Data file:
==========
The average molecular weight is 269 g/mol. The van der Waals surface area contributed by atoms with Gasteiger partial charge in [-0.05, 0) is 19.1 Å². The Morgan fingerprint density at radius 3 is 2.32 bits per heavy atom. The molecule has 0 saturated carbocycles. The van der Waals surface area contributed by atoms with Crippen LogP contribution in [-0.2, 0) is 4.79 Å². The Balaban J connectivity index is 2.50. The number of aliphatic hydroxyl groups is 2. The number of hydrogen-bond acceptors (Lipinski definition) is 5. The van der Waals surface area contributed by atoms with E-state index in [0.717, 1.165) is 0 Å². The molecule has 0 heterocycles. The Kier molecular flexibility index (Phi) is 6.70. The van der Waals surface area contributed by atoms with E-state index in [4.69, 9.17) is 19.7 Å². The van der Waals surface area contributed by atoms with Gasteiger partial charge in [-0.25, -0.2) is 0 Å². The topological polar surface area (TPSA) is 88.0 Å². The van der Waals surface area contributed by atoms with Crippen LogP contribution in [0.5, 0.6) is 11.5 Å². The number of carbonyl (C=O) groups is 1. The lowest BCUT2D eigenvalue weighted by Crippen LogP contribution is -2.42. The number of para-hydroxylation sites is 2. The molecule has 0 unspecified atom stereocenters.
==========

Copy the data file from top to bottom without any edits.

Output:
The average molecular weight is 269 g/mol. The van der Waals surface area contributed by atoms with Gasteiger partial charge in [-0.05, 0) is 19.1 Å². The Morgan fingerprint density at radius 3 is 2.32 bits per heavy atom. The molecule has 0 saturated carbocycles. The van der Waals surface area contributed by atoms with Crippen LogP contribution in [-0.2, 0) is 4.79 Å². The Balaban J connectivity index is 2.50. The number of aliphatic hydroxyl groups is 2. The number of hydrogen-bond acceptors (Lipinski definition) is 5. The van der Waals surface area contributed by atoms with E-state index in [0.717, 1.165) is 0 Å². The molecule has 0 heterocycles. The Kier molecular flexibility index (Phi) is 6.70. The van der Waals surface area contributed by atoms with E-state index in [4.69, 9.17) is 19.7 Å². The van der Waals surface area contributed by atoms with Gasteiger partial charge in [-0.25, -0.2) is 0 Å². The topological polar surface area (TPSA) is 88.0 Å². The van der Waals surface area contributed by atoms with Crippen LogP contribution in [0.5, 0.6) is 11.5 Å². The number of carbonyl (C=O) groups is 1. The lowest BCUT2D eigenvalue weighted by Crippen LogP contribution is -2.42. The number of para-hydroxylation sites is 2. The molecule has 0 unspecified atom stereocenters.